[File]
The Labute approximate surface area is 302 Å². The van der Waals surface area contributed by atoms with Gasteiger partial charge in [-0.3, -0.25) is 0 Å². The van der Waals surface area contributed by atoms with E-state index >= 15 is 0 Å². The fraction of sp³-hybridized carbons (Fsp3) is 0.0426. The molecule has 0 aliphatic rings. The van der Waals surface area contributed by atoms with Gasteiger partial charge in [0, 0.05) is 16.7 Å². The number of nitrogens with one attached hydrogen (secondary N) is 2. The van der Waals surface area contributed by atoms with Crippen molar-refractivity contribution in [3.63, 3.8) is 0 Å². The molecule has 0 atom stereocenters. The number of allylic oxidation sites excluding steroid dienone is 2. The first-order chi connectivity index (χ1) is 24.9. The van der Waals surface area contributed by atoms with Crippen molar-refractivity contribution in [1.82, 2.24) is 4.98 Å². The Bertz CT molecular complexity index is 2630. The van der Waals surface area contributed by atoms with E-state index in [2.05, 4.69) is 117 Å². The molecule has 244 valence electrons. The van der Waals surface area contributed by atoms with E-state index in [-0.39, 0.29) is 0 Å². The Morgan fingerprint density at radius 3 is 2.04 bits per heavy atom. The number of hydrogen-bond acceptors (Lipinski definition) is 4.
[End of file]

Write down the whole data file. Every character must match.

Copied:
The Labute approximate surface area is 302 Å². The van der Waals surface area contributed by atoms with Gasteiger partial charge in [-0.3, -0.25) is 0 Å². The van der Waals surface area contributed by atoms with E-state index >= 15 is 0 Å². The fraction of sp³-hybridized carbons (Fsp3) is 0.0426. The molecule has 0 aliphatic rings. The van der Waals surface area contributed by atoms with Gasteiger partial charge in [0, 0.05) is 16.7 Å². The number of nitrogens with one attached hydrogen (secondary N) is 2. The van der Waals surface area contributed by atoms with Crippen molar-refractivity contribution in [3.63, 3.8) is 0 Å². The molecule has 0 atom stereocenters. The number of allylic oxidation sites excluding steroid dienone is 2. The first-order chi connectivity index (χ1) is 24.9. The van der Waals surface area contributed by atoms with Crippen molar-refractivity contribution in [1.82, 2.24) is 4.98 Å². The Bertz CT molecular complexity index is 2630. The van der Waals surface area contributed by atoms with E-state index in [2.05, 4.69) is 117 Å². The molecule has 244 valence electrons. The van der Waals surface area contributed by atoms with E-state index in [-0.39, 0.29) is 0 Å². The Morgan fingerprint density at radius 3 is 2.04 bits per heavy atom. The number of hydrogen-bond acceptors (Lipinski definition) is 4.